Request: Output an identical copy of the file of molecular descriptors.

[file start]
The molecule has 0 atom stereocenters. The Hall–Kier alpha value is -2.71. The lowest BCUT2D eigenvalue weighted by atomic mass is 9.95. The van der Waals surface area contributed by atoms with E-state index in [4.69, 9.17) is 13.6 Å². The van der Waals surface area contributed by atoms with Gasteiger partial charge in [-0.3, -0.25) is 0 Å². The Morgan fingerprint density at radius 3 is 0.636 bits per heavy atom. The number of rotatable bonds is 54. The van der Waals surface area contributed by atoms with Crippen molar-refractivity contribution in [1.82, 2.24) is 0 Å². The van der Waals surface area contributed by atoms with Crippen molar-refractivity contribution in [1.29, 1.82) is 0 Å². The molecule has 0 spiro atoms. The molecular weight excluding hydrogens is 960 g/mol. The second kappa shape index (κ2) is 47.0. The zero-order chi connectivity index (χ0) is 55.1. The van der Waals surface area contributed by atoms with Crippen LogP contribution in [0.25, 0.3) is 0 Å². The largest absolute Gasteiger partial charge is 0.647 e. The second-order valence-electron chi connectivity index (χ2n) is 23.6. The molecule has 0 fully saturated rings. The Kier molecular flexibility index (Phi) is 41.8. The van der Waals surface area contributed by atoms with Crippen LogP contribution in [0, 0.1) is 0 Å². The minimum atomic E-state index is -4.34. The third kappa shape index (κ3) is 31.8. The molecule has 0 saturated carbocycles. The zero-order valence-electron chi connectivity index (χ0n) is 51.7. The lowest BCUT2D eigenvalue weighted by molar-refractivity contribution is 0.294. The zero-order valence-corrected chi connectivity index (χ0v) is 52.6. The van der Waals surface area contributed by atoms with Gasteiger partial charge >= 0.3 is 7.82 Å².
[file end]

The molecule has 0 atom stereocenters. The Hall–Kier alpha value is -2.71. The lowest BCUT2D eigenvalue weighted by atomic mass is 9.95. The van der Waals surface area contributed by atoms with E-state index in [4.69, 9.17) is 13.6 Å². The van der Waals surface area contributed by atoms with Gasteiger partial charge in [-0.3, -0.25) is 0 Å². The Morgan fingerprint density at radius 3 is 0.636 bits per heavy atom. The number of rotatable bonds is 54. The van der Waals surface area contributed by atoms with Crippen molar-refractivity contribution in [1.82, 2.24) is 0 Å². The van der Waals surface area contributed by atoms with Crippen molar-refractivity contribution in [1.29, 1.82) is 0 Å². The molecule has 0 spiro atoms. The molecular weight excluding hydrogens is 960 g/mol. The second kappa shape index (κ2) is 47.0. The zero-order chi connectivity index (χ0) is 55.1. The van der Waals surface area contributed by atoms with Crippen LogP contribution in [0.25, 0.3) is 0 Å². The largest absolute Gasteiger partial charge is 0.647 e. The second-order valence-electron chi connectivity index (χ2n) is 23.6. The molecule has 0 fully saturated rings. The Kier molecular flexibility index (Phi) is 41.8. The van der Waals surface area contributed by atoms with Crippen LogP contribution in [0, 0.1) is 0 Å². The minimum atomic E-state index is -4.34. The third kappa shape index (κ3) is 31.8. The molecule has 0 saturated carbocycles. The zero-order valence-electron chi connectivity index (χ0n) is 51.7. The lowest BCUT2D eigenvalue weighted by molar-refractivity contribution is 0.294. The zero-order valence-corrected chi connectivity index (χ0v) is 52.6. The van der Waals surface area contributed by atoms with Gasteiger partial charge >= 0.3 is 7.82 Å².